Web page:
Do sleep-wake preferences influence our risk of depression? A new study confirms that they do, and “morning people” are on the winning side, reports Medical News Today.
People’s chronotypes — that is, their sleep and waking preferences — could affect their well-being, studies have shown.
Whether we are early birds (early sleepers and risers) or night owls (late sleepers and risers) may affect our chance of developing mental health issues such as depression.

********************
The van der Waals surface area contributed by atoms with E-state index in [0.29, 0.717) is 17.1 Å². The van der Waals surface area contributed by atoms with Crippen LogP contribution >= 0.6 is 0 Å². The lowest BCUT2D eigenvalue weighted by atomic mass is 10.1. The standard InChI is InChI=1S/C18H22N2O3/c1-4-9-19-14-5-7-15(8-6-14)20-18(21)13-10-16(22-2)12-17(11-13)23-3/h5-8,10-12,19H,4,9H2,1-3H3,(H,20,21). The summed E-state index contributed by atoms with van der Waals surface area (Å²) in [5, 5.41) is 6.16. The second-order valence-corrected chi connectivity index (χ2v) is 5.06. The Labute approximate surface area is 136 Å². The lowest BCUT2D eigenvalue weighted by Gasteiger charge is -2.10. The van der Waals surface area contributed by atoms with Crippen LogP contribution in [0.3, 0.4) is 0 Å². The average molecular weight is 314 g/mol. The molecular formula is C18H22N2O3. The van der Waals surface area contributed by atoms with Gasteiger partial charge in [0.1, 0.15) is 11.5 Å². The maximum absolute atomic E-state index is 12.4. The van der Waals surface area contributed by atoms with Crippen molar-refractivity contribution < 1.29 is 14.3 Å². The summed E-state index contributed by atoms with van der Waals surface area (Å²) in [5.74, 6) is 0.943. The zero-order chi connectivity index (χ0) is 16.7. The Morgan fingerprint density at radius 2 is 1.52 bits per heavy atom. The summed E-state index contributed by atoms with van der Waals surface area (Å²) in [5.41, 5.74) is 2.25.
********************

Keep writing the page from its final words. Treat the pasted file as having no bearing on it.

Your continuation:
Researchers from the University of Colorado Boulder and the Channing Division of Network Medicine at Brigham and Women’s Hospital in Boston, MA, have decided to investigate the relationship between sleep-wake preferences and the risk of depression.